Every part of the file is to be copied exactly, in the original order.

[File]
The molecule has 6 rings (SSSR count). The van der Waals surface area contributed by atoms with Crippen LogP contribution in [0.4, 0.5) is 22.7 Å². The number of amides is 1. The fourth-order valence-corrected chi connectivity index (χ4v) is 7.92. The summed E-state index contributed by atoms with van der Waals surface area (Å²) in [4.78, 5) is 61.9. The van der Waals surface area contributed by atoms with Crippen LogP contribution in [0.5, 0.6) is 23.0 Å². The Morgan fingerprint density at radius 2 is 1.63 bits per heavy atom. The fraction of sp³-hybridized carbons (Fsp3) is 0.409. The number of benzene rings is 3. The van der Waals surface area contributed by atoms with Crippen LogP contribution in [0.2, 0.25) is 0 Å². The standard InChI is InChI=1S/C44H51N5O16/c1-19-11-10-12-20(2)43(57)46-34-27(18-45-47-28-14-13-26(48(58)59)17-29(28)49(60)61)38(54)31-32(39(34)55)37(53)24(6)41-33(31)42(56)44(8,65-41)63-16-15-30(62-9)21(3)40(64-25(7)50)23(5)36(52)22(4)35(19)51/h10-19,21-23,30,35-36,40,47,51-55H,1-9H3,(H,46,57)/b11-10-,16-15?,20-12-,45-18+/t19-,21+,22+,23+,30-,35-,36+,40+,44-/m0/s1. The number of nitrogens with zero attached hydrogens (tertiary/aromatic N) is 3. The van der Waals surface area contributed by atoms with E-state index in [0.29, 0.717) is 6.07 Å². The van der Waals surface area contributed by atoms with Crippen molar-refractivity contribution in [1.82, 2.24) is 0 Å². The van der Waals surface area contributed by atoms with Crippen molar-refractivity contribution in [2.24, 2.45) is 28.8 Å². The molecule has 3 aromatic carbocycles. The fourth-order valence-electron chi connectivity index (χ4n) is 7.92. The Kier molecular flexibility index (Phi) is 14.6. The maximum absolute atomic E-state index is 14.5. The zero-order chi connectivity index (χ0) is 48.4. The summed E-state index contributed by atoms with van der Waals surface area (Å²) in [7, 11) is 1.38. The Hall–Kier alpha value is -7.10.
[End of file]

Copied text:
The molecule has 6 rings (SSSR count). The van der Waals surface area contributed by atoms with Crippen LogP contribution in [0.4, 0.5) is 22.7 Å². The number of amides is 1. The fourth-order valence-corrected chi connectivity index (χ4v) is 7.92. The summed E-state index contributed by atoms with van der Waals surface area (Å²) in [4.78, 5) is 61.9. The van der Waals surface area contributed by atoms with Crippen LogP contribution in [0.5, 0.6) is 23.0 Å². The Morgan fingerprint density at radius 2 is 1.63 bits per heavy atom. The fraction of sp³-hybridized carbons (Fsp3) is 0.409. The number of benzene rings is 3. The van der Waals surface area contributed by atoms with Crippen LogP contribution in [0.2, 0.25) is 0 Å². The standard InChI is InChI=1S/C44H51N5O16/c1-19-11-10-12-20(2)43(57)46-34-27(18-45-47-28-14-13-26(48(58)59)17-29(28)49(60)61)38(54)31-32(39(34)55)37(53)24(6)41-33(31)42(56)44(8,65-41)63-16-15-30(62-9)21(3)40(64-25(7)50)23(5)36(52)22(4)35(19)51/h10-19,21-23,30,35-36,40,47,51-55H,1-9H3,(H,46,57)/b11-10-,16-15?,20-12-,45-18+/t19-,21+,22+,23+,30-,35-,36+,40+,44-/m0/s1. The number of nitrogens with zero attached hydrogens (tertiary/aromatic N) is 3. The van der Waals surface area contributed by atoms with E-state index in [0.29, 0.717) is 6.07 Å². The van der Waals surface area contributed by atoms with Crippen molar-refractivity contribution in [1.82, 2.24) is 0 Å². The van der Waals surface area contributed by atoms with Crippen molar-refractivity contribution in [2.24, 2.45) is 28.8 Å². The molecule has 3 aromatic carbocycles. The fourth-order valence-electron chi connectivity index (χ4n) is 7.92. The Kier molecular flexibility index (Phi) is 14.6. The maximum absolute atomic E-state index is 14.5. The zero-order chi connectivity index (χ0) is 48.4. The summed E-state index contributed by atoms with van der Waals surface area (Å²) in [7, 11) is 1.38. The Hall–Kier alpha value is -7.10.